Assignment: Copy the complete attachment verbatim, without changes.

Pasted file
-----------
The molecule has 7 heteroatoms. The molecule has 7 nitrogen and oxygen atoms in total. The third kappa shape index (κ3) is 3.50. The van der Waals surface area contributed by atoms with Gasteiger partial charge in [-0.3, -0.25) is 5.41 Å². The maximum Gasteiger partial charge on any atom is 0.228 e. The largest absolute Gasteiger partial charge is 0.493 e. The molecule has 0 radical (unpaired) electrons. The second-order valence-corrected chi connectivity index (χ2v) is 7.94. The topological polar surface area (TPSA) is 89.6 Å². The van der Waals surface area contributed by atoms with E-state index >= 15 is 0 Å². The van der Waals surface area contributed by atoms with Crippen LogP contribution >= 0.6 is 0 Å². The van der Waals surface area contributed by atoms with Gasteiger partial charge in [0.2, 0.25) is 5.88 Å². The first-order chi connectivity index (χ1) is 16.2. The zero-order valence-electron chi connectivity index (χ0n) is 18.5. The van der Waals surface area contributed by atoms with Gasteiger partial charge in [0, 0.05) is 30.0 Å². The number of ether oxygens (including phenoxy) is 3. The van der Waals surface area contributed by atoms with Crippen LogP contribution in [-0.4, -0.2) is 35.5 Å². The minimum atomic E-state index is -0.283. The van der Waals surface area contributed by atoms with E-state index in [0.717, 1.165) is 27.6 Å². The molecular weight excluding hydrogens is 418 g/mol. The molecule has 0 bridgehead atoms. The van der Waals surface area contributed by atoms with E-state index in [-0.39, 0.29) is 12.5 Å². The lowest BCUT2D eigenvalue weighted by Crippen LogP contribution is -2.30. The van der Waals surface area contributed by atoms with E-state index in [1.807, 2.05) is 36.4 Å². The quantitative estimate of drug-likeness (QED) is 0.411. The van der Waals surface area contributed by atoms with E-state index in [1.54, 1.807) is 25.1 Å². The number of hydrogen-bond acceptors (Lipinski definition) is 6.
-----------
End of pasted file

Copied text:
The molecule has 7 heteroatoms. The molecule has 7 nitrogen and oxygen atoms in total. The third kappa shape index (κ3) is 3.50. The van der Waals surface area contributed by atoms with Gasteiger partial charge in [-0.3, -0.25) is 5.41 Å². The maximum Gasteiger partial charge on any atom is 0.228 e. The largest absolute Gasteiger partial charge is 0.493 e. The molecule has 0 radical (unpaired) electrons. The second-order valence-corrected chi connectivity index (χ2v) is 7.94. The topological polar surface area (TPSA) is 89.6 Å². The van der Waals surface area contributed by atoms with E-state index >= 15 is 0 Å². The van der Waals surface area contributed by atoms with Crippen LogP contribution >= 0.6 is 0 Å². The van der Waals surface area contributed by atoms with Gasteiger partial charge in [0.2, 0.25) is 5.88 Å². The first-order chi connectivity index (χ1) is 16.2. The zero-order valence-electron chi connectivity index (χ0n) is 18.5. The van der Waals surface area contributed by atoms with Gasteiger partial charge in [0, 0.05) is 30.0 Å². The number of ether oxygens (including phenoxy) is 3. The van der Waals surface area contributed by atoms with Crippen LogP contribution in [-0.4, -0.2) is 35.5 Å². The minimum atomic E-state index is -0.283. The van der Waals surface area contributed by atoms with E-state index in [0.717, 1.165) is 27.6 Å². The molecular weight excluding hydrogens is 418 g/mol. The molecule has 0 bridgehead atoms. The van der Waals surface area contributed by atoms with E-state index in [-0.39, 0.29) is 12.5 Å². The lowest BCUT2D eigenvalue weighted by Crippen LogP contribution is -2.30. The van der Waals surface area contributed by atoms with E-state index in [1.807, 2.05) is 36.4 Å². The quantitative estimate of drug-likeness (QED) is 0.411. The van der Waals surface area contributed by atoms with E-state index in [1.54, 1.807) is 25.1 Å². The number of hydrogen-bond acceptors (Lipinski definition) is 6.